Drug busts net 27 pounds of meth, 4 arrests

A traffic stop on Interstate 70 yielded 24 pounds of suspected methamphetamine hidden in the trunk of this Infiniti.

Manuel Cruz-Jaime

Guadencia Cruz-Jaime

A mother and son and two brothers were arrested in a span of less than 24 hours in separate traffic stops at the same spot on Interstate 70 after authorities found a combined 27 pounds of suspected methamphetamine in their vehicles.

Manuel Cruz-Jaime, 44, and Guadencia Cruz-Jaime, 36, both of Las Vegas, Nev., were booked into the Mesa County Jail early Thursday morning on suspicion of possession with intent to distribute a controlled substance and being a special drug offender.

Western Colorado Drug Task Force officers stopped the men in a vehicle eastbound on I-70 at mile marker 15 around 4:30 a.m. after noticing the vehicle’s license plate light wasn’t working, according to an arrest affidavit.

Both men told officers they were from Las Vegas and heading to Denver to look for work. After telling the driver, Manuel Cruz-Jaime, they weren’t going to ticket him for the broken light, the officers asked both men if they could search the vehicle. Both men consented, the affidavit said.

Officers noticed the arm rest in the back seat was down and could see a trap door to a hidden compartment at the base of the arm rest leading into the trunk. The trunk had been built up about 4 inches above the original trunk floor. Officers removed a bolt from the trap door and saw several vacuum-packed packages in the trunk, the affidavit said.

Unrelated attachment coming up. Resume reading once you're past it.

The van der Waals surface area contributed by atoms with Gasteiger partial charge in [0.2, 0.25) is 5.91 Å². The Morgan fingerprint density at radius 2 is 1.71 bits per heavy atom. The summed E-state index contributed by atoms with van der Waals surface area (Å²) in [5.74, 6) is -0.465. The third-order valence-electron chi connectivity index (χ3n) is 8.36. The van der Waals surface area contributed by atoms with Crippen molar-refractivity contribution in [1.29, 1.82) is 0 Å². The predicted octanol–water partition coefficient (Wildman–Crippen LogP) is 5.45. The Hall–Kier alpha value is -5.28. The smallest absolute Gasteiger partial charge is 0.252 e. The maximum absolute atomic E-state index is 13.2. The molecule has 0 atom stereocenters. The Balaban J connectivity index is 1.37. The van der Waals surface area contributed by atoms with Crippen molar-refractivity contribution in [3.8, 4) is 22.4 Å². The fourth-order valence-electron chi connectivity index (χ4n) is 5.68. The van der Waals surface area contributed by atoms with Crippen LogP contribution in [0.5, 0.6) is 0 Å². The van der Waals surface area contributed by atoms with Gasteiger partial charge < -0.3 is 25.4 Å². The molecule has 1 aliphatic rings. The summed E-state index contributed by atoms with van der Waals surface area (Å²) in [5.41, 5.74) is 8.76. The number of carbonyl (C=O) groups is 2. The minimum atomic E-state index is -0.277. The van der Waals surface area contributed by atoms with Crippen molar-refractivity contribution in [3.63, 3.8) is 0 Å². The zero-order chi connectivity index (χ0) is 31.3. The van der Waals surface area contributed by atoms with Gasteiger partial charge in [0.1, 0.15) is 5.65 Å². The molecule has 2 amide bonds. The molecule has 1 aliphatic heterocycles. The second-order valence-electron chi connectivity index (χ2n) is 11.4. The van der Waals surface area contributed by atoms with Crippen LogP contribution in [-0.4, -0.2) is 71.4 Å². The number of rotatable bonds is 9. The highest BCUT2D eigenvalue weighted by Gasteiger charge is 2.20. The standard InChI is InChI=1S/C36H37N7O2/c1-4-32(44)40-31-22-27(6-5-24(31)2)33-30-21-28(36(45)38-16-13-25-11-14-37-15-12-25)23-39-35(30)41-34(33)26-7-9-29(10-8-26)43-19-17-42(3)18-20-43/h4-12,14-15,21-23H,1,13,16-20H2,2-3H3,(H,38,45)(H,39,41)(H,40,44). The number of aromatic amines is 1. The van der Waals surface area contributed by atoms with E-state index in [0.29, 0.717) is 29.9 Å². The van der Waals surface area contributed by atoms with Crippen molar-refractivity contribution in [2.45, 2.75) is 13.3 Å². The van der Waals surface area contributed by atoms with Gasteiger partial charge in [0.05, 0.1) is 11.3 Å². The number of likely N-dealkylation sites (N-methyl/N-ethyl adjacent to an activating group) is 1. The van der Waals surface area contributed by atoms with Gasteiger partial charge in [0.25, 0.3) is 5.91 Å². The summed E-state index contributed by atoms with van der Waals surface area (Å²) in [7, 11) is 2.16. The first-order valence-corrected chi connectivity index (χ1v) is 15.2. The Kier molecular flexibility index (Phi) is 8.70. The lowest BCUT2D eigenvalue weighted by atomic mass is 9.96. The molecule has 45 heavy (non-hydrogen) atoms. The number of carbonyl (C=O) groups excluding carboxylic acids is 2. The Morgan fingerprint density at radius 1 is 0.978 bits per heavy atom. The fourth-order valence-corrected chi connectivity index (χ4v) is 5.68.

Officers removed 17 packages of meth weighing 24 pounds. Jim Schrant, resident agent in charge of the Drug Enforcement Administration in Grand Junction, said the retail street value of 24 pounds of meth is approximately $1 million.

About 16 hours earlier, 36-year-old Teresa Meza and her 18-year-old son, Luis Ramon, both of Colorado Springs, were arrested after Colorado State Patrol troopers stopped their truck eastbound on I-70 at mile marker 15 for having improper license plates.

The mother and son told troopers they had been in California visiting a sick relative. But they gave different descriptions of the illness and of how long they had been visiting, according to an arrest affidavit.

After warning Teresa Meza about the license plate, troopers asked if they could search her truck, and she consented, the affidavit said.

A drug dog alerted troopers to the odor of drugs, and the troopers found a false compartment in the bed of the truck and three pounds of meth packaged inside the compartment, the affidavit said.

Schrant said there was no connection between the two busts from an investigative standpoint.

Sentinel reporter Paul Shockley contributed to this report.


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